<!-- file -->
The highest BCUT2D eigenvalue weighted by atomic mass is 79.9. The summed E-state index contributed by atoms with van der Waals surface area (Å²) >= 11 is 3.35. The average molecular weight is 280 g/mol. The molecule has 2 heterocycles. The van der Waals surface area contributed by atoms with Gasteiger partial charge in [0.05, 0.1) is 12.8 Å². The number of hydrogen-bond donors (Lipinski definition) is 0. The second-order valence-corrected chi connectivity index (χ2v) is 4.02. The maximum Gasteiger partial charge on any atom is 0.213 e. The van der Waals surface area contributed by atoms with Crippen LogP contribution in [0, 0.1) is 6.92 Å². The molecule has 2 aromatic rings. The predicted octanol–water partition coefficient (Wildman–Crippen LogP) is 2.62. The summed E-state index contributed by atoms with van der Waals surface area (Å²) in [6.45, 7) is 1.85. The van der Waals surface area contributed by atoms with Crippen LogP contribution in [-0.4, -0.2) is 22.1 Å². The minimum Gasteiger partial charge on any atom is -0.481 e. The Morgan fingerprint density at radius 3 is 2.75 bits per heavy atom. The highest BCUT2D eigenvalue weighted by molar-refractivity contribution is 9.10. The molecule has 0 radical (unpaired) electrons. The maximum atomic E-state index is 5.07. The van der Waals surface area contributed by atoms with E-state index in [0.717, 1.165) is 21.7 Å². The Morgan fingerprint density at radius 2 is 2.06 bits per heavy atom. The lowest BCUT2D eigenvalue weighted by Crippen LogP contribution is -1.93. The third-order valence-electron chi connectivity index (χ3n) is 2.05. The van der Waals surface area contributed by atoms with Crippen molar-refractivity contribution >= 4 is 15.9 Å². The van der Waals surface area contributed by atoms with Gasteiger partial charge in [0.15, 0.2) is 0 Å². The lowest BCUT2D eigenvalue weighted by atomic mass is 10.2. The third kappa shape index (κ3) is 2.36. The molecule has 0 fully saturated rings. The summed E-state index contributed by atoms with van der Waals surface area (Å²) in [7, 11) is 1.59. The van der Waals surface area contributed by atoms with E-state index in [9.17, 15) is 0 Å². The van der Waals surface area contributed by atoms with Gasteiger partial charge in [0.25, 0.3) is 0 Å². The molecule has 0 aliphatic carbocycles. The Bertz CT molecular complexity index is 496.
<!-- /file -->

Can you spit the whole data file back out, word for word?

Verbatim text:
The highest BCUT2D eigenvalue weighted by atomic mass is 79.9. The summed E-state index contributed by atoms with van der Waals surface area (Å²) >= 11 is 3.35. The average molecular weight is 280 g/mol. The molecule has 2 heterocycles. The van der Waals surface area contributed by atoms with Gasteiger partial charge in [0.05, 0.1) is 12.8 Å². The number of hydrogen-bond donors (Lipinski definition) is 0. The second-order valence-corrected chi connectivity index (χ2v) is 4.02. The maximum Gasteiger partial charge on any atom is 0.213 e. The van der Waals surface area contributed by atoms with Crippen LogP contribution in [0, 0.1) is 6.92 Å². The molecule has 2 aromatic rings. The predicted octanol–water partition coefficient (Wildman–Crippen LogP) is 2.62. The summed E-state index contributed by atoms with van der Waals surface area (Å²) in [6.45, 7) is 1.85. The van der Waals surface area contributed by atoms with Crippen LogP contribution in [-0.4, -0.2) is 22.1 Å². The minimum Gasteiger partial charge on any atom is -0.481 e. The Morgan fingerprint density at radius 3 is 2.75 bits per heavy atom. The highest BCUT2D eigenvalue weighted by molar-refractivity contribution is 9.10. The molecule has 0 radical (unpaired) electrons. The maximum atomic E-state index is 5.07. The van der Waals surface area contributed by atoms with E-state index in [0.717, 1.165) is 21.7 Å². The Morgan fingerprint density at radius 2 is 2.06 bits per heavy atom. The lowest BCUT2D eigenvalue weighted by Crippen LogP contribution is -1.93. The third-order valence-electron chi connectivity index (χ3n) is 2.05. The van der Waals surface area contributed by atoms with Crippen molar-refractivity contribution >= 4 is 15.9 Å². The van der Waals surface area contributed by atoms with Gasteiger partial charge in [0.15, 0.2) is 0 Å². The lowest BCUT2D eigenvalue weighted by atomic mass is 10.2. The third kappa shape index (κ3) is 2.36. The molecule has 0 fully saturated rings. The summed E-state index contributed by atoms with van der Waals surface area (Å²) in [7, 11) is 1.59. The van der Waals surface area contributed by atoms with E-state index in [9.17, 15) is 0 Å². The van der Waals surface area contributed by atoms with Gasteiger partial charge in [0.25, 0.3) is 0 Å². The molecule has 0 aliphatic carbocycles. The Bertz CT molecular complexity index is 496.